Full disclosure, I’m still on vacation, still with extended family, still not finding time to write much, which is not necessarily a bad thing. So I’m treating this hiatus as an opportunity to take another look at some of the history behind what’s happening today. This is from roughly a year ago.
Once upon a time, there were Republicans in public office who were happy to call themselves liberals. No, really. The sixties and seventies were full of them.
Before Jacob Javits was a convention center, he was a Republican senator from New York, who today would be considered well to the left of Barack Obama.
Same with Edward Brooke — once a senator from Massachusetts — who was Republican, liberal, and Black. Yes, you read that right.
Nelson Rockefeller, the multi-term governor of New York, was a fixture of my childhood. He actually made it to Vice President, though he was appointed, not elected, to the job in the wake of Nixon’s resignation.
There were others you could google. Charles Percy of Illinois. Mark Hatfield of Oregon. Lowell Weicker of Connecticut. George Romney — governor of Michigan, one-time presidential aspirant —who would probably be called a socialist today, especially by his son Mitt.
They were all Republicans. They were real liberals. They were intelligent, thoughtful, and serious about public service. Many were wealthy, and infused with that quaint sense of noblesse oblige — the condescending but socially useful conviction that children of privilege had a moral obligation to help the less fortunate.
They often broke with other Republicans. They often sided with Democrats. They perpetuated a long tradition of civility, collegiality, and compromise, in which the good of the country was presumed to be a desirable thing, transcending political differences.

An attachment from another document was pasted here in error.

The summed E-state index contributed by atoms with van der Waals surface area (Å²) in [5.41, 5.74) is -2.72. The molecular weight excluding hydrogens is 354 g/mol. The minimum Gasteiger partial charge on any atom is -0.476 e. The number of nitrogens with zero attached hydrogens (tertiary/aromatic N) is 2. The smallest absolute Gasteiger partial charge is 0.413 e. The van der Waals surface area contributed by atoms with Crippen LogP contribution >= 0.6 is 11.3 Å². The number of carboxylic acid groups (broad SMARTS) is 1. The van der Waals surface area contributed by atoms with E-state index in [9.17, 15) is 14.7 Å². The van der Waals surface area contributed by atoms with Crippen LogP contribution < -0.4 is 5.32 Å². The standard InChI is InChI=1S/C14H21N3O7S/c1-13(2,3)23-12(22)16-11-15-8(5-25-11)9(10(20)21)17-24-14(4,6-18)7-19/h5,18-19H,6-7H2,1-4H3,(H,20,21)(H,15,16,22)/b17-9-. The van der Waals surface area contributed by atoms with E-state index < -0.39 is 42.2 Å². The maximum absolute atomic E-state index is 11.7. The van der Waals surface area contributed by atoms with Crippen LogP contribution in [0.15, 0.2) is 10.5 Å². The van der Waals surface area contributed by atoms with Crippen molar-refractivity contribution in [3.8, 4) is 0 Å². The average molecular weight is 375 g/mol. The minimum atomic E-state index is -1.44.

When people of my generation speak wistfully of “bipartisanship,” this is what we mean. Younger generations have no framework for understanding it, since they’ve never seen it happen. It’s an abstraction.
The Roosevelt-Truman era had left the Republican party largely out of power, and by the midterm of 1994, they hadn’t held a majority in the House for forty years. Both houses of Congress were dominated by Democrats, who themselves came in varying political shades — the southern “Dixiecrats” were often more conservative than conservative Republicans.
So those liberal Republicans were stuck in the minority, seemingly forever, and their conservative colleagues were getting impatient and cranky. Loud voices on the right were fed up with government regulation, women’s rights, abortion, civil rights, and all the stuff they’re still fed up with now. The seeds of today’s wingnuts were planted long ago.
And by the 1994 midterm, they were flowering and spreading like noxious weeds. All that cooperation and compromise vanished with shocking speed. It was the end of bipartisanship. It hasn’t been seen since.
As I’ve discussed previously, there were some powerful forces at work to make that happen. But mostly what happened was Newt Gingrich.
Newt was a malevolent force of nature. He wanted no part of either civility or compromise. He wanted to tear the system down, and had little interest in what was left. What he was interested in was politics as all-out war.
From his seat in the House, he changed the game, introducing the very same scorched-earth tactics we now reflexively associate with the GOP. He launched smear campaigns. He stoked culture wars. He demonized Democrats. He made “liberal” a dirty word.
He turned horrific news stories — like the South Carolina mother who murdered her own children — into wedge issues, which he invariably blamed on the cultural depravity of Democrats. He taught his followers how to color their language with dog whistles and pejoratives, to paint liberals as sick, socialist, radical, pathetic, loony, and anti-American.